Few people enjoy discussing money, and even fewer people enjoy asking for money. It can, obviously, be awkward and uncomfortable. Unfortunately, such conversations are often an unavoidable component of holding down a stable job. At some point or another you will likely have a salary review, or a more general meeting with your boss to discuss your performance and negotiate a raise.
Such conversations needn't be so daunting, however. The key to a smooth salary negotiation is preparation. Before your next salary review, check out some pointers about what is and is not appropriate during negotiations:
1. Your research
The first step to negotiating a higher wage is to complete some research about how much your position is typically worth across the industry. Are you making considerably less than the state or national average? If so, it's important to bring this information to the table during the discussion, Business Insider advised. Asserting the market value for your position is a good impetus for your employer to offer you a higher wage.
"Do your research, but make sure it comes from a reputable source and ideally more than one – a salary survey, recruiting professionals, mentors, etc.," saysLorri Zelman, Division Director of Beacon Hill's HR Division in New York City. "You are building a business case. Whenever you ask for something, you want to prove your value first with quantifiable facts and data. No one wants a request for something they deserve 'just because'."
2. Have a figure in mind
Through your research you should be able to reach an idea as to the amount of money that you want and deserve. How much do you believe your services are worth? Business Insider advised that an effective strategy for reaching this figure is to assess the amount of money that your work has brought in on certain projects, how much it would cost to replace you, and so on.
3. Promote your accomplishments
A good way to approach a salary negotiation is to think of it as an interview - you're there to promote your abilities and achievements. Explain to your employer why you're an asset and bring evidence of projects you have completed and praise you have received. For example, you may wish to bring in some work samples or evidence of praise in an email chain, Business Insider stated. Although some people may not be comfortable praising themselves so highly, it's important to try and be as assertive and confident as you possibly can, while remaining polite and calm.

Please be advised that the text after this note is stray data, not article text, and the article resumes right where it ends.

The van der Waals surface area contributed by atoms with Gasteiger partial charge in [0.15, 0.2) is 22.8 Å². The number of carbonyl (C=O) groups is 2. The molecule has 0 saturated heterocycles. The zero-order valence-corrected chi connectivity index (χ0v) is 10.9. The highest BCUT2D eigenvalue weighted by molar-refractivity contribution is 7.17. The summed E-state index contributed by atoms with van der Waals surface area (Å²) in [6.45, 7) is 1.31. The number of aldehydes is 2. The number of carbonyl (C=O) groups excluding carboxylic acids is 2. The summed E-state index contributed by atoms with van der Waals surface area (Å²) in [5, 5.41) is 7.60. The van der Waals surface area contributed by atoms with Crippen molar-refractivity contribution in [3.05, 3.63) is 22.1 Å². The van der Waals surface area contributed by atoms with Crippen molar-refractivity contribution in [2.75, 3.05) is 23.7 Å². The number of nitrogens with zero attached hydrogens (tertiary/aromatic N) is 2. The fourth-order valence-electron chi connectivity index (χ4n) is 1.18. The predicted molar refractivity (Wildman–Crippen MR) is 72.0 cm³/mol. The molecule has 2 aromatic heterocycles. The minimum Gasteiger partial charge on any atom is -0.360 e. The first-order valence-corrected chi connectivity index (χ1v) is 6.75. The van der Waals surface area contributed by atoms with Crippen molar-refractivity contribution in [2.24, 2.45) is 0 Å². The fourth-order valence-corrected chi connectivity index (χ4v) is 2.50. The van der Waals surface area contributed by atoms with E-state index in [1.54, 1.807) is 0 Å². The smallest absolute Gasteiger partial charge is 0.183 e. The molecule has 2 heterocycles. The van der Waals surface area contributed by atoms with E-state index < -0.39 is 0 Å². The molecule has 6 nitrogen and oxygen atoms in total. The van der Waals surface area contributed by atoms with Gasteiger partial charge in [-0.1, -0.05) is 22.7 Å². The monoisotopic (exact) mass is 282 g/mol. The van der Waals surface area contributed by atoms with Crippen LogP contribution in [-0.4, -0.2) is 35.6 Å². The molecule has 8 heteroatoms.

"Approach a salary negotiation the same way as an interview"
4. Consider options other than money
Don't assume that your company is sitting on an excessive amount of free money and are simply holding out on you. Sometimes no has to mean no because the organization simply cannot afford your raise. If you find yourself in this situation, it could be time to talk about other potential benefits, Forbes argued. Whether it's a couple of extra paid-time off days or a more flexible working schedule, keep in mind that it isn't just money that is open to negotiations.
1. Be confrontational
As discussed, talking about money is rarely comfortable. Consequently, the risk that one or more parties may become anxious, irritated or even angry increases. It's imperative that this isn't you. Indeed, as Business Insider advised, don't adopt the frame of mind that your boss is the enemy. You are there for a civil discussion with your boss, who more than likely has your best interests at heart. It's important not to lose sight of that fact.
2. Name a number first
Business Insider reported that your employer will likely ask you to name a figure first. If at all possible, avoid answering this question, and instead have your manager disclose what they are comfortable with or able to provide. At that point you negotiate upward if necessary. Also keep in mind that most offers are usually open to negotiation - employers will have more wiggle room than they will let on and will offer you the lowest figure first, with the expectation that you will ask for more.
3. Make threats
Another big no no is making threats to your employer if you don't get your way, CIO explained. Do not issue an ultimatum such as "If I don't get the raise I want I'll leave." Such a strategy reflects poorly on your personality and strains your relationship with your manager. That's not to mention the fact that it's a risky move, as the employer could very well call you bluff and suggest you resign.
4. Complain about your job
Of course, a salary negotiation should be regarded as a discussion between equals. But it's important to keep in mind that, at the end of the day, the individual you will likely be negotiating with is still your boss, and he or she will have the final call. Consequently, it is vital not to get angry and complain about your job and/or workload. As Salary.com noted, it's true that you may have an excessive amount of work, but you're unlikely to garner sympathy or support from your boss if you seem bitter and angry. Such an approach will only make you appear ungrateful, and undeserving of a raise.
5. Fill every silence
There may well be a number of silences during the negotiation process, which can heighten the tension. But silences needn't always be filled. It's okay for you to take a moment to consider an offer, and the same goes for your employer.
Ultimately, the key to salary negotiation success is the following:
- Remain calm and polite.
- Keep an open mind - be open to suggestions.
- Provide evidence of your accomplishments.
- Pitch a reasonable number, based on research.
- Don't get upset or irritated.
- Don't make any threats.
- Don't complain about your company, your job or your workload. Complaints should be framed in a different and more polite manner.
This content is brought to you by the Marketing Team at Beacon Hill Staffing Group.